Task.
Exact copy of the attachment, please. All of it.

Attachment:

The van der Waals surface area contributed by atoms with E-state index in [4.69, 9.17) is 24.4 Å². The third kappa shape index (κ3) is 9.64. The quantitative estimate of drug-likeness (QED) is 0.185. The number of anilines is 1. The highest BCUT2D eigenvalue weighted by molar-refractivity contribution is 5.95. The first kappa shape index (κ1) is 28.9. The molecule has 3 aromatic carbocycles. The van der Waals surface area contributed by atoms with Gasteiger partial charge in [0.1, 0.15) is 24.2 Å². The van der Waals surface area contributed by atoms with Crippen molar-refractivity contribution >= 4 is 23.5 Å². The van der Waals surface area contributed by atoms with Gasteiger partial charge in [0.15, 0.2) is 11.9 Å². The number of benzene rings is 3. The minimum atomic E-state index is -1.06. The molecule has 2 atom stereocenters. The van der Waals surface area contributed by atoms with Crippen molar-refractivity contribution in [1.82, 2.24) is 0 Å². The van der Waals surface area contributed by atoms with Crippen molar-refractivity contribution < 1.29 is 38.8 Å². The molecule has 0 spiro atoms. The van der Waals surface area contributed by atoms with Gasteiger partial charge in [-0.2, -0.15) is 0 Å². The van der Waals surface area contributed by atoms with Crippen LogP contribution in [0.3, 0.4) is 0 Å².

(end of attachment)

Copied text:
The van der Waals surface area contributed by atoms with E-state index in [4.69, 9.17) is 24.4 Å². The third kappa shape index (κ3) is 9.64. The quantitative estimate of drug-likeness (QED) is 0.185. The number of anilines is 1. The highest BCUT2D eigenvalue weighted by molar-refractivity contribution is 5.95. The first kappa shape index (κ1) is 28.9. The molecule has 3 aromatic carbocycles. The van der Waals surface area contributed by atoms with Gasteiger partial charge in [0.1, 0.15) is 24.2 Å². The van der Waals surface area contributed by atoms with Crippen molar-refractivity contribution >= 4 is 23.5 Å². The van der Waals surface area contributed by atoms with Gasteiger partial charge in [0.15, 0.2) is 11.9 Å². The number of benzene rings is 3. The minimum atomic E-state index is -1.06. The molecule has 2 atom stereocenters. The van der Waals surface area contributed by atoms with Crippen molar-refractivity contribution in [1.82, 2.24) is 0 Å². The van der Waals surface area contributed by atoms with Crippen molar-refractivity contribution < 1.29 is 38.8 Å². The molecule has 0 spiro atoms. The van der Waals surface area contributed by atoms with Gasteiger partial charge in [-0.2, -0.15) is 0 Å². The van der Waals surface area contributed by atoms with Crippen LogP contribution in [0.3, 0.4) is 0 Å².